Awesome Jobs: Meet Martin Nweeia, Narwhal Expert (and Dentist!)

By Erin Biba

We chatted with a narwhal expert to learn why the narwhal tusk is one of the weirdest teeth in the world and what it’s like to wade into the arctic waters of Canada’s Northwest Territories with Inuit guides to get a closer look at the real-life unicorn of the sea.

Martin Nweeia knows more about narwhals than almost anyone in the world. More specifically, he’s probably the world’s foremost expert on narwhal tusks. But Nweeia is only sort-of a marine mammal biologist. He’s actually a practicing dentist and a clinical instructor at the Harvard School of Dental Medicine. This guy knows from teeth. So, while it might seem weird that he studies narwhals, if you think about it, there’s some sense to his in-depth knowledge of these whales’ toothy protuberances. We chatted with Nweeia about why the narwhal tusk is one of the weirdest teeth in the world and what it’s like to wade into the arctic waters of Canada’s Northwest Territories with Inuit guides to get a closer look at the real-life unicorn of the sea.

What exactly is a narwhal?

It’s an arctic whale with an extraordinary tooth.

So, maybe it’s not so strange that you’re a dentist studying a whale...

For everybody else it’s unusual. For me it’s OK. At the heart of things I’m a curious kid. As I went through my dental education I was equally fascinated by people. I had a very strong interest in anthropology that went parallel with my interest in science. These two fields would intersect. For a long time I was interested in dental anthropology, but I happened on the narwhal because I used to give talks and give examples of how teeth would express themselves in nature.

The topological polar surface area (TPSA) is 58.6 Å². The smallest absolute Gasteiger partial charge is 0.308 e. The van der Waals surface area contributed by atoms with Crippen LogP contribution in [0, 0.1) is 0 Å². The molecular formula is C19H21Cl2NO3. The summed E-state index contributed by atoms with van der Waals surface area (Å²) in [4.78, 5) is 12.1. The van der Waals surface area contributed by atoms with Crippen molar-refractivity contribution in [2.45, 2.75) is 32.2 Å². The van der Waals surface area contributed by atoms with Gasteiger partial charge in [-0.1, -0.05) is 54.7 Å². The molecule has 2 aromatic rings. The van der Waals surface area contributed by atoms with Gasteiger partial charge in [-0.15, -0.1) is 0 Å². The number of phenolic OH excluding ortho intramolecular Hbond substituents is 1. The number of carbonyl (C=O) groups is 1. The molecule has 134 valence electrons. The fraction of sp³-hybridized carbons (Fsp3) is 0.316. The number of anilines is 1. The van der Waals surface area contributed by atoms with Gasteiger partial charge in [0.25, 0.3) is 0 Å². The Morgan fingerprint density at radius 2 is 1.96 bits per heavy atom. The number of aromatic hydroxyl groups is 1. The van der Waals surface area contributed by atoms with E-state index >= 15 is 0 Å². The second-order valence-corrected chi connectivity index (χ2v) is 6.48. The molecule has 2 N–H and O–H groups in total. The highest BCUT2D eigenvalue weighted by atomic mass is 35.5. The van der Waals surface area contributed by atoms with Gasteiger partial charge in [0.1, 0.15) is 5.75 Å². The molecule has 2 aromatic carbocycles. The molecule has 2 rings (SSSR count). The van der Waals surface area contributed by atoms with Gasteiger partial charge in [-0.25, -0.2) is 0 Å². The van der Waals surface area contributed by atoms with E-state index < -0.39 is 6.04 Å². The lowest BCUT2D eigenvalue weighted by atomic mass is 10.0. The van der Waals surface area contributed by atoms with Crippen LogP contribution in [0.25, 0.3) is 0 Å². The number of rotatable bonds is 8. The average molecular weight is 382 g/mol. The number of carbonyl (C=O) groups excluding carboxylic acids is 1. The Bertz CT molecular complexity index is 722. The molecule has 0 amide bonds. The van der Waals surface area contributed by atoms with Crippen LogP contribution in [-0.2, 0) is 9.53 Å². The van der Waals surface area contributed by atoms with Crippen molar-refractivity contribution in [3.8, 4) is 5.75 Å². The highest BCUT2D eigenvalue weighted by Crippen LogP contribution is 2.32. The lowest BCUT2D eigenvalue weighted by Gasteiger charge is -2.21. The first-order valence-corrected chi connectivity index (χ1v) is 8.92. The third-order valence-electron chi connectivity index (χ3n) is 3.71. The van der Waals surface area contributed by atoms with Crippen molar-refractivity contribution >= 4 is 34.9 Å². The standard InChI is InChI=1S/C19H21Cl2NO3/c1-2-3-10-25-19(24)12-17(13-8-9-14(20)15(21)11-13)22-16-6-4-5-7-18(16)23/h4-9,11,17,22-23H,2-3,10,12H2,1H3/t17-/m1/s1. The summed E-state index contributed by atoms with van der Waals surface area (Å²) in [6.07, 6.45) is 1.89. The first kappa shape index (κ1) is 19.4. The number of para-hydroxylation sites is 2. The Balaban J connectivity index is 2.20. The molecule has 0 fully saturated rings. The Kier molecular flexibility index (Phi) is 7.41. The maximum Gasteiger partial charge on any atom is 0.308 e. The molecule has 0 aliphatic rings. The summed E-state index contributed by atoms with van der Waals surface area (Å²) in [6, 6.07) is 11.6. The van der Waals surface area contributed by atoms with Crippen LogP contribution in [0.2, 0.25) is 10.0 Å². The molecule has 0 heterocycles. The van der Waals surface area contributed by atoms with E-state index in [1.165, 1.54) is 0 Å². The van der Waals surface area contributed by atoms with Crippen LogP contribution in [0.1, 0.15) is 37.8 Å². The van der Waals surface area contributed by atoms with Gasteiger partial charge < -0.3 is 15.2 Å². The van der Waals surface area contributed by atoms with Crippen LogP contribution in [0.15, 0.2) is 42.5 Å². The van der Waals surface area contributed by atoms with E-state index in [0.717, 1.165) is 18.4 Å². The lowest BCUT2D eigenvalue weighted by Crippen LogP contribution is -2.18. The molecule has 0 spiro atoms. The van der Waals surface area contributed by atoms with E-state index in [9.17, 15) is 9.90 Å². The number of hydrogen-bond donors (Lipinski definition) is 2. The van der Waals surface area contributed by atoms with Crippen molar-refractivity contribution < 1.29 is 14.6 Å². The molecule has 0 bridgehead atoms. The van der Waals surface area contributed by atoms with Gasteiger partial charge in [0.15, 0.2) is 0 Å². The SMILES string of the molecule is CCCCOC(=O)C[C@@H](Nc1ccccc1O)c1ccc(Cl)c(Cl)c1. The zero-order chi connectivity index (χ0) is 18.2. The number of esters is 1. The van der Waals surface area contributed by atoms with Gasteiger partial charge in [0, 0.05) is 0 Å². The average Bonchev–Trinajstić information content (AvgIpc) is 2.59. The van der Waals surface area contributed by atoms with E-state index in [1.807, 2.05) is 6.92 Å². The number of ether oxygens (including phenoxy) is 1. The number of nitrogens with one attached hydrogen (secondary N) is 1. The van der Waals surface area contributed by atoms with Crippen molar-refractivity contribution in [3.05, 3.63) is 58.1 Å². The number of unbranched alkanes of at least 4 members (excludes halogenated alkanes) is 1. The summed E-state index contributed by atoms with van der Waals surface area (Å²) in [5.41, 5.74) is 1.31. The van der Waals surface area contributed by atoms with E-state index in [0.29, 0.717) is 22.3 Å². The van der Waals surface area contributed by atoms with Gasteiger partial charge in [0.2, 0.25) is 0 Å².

The narwhal seemed like a good example of an unusual tooth. But it didn’t make sense to me. And the more I read about it the less sense it made.

Why doesn’t it make sense?

This is a whale that eats pretty big fish and when you look inside its mouth it has no teeth. If i’m eating large fish, that might require chewing and biting, why give up all those teeth and put all of the energy into growing one giant tusk?

But there are also lots of the little things that don’t make sense. When you think of teeth, on both sides of a mammal's bite you’d expect them to be the same size and have a mirror image morphology or shape. In narwhals it couldn’t be more opposite. It doesn’t even fall within any parameter of any creature ever known on the planet.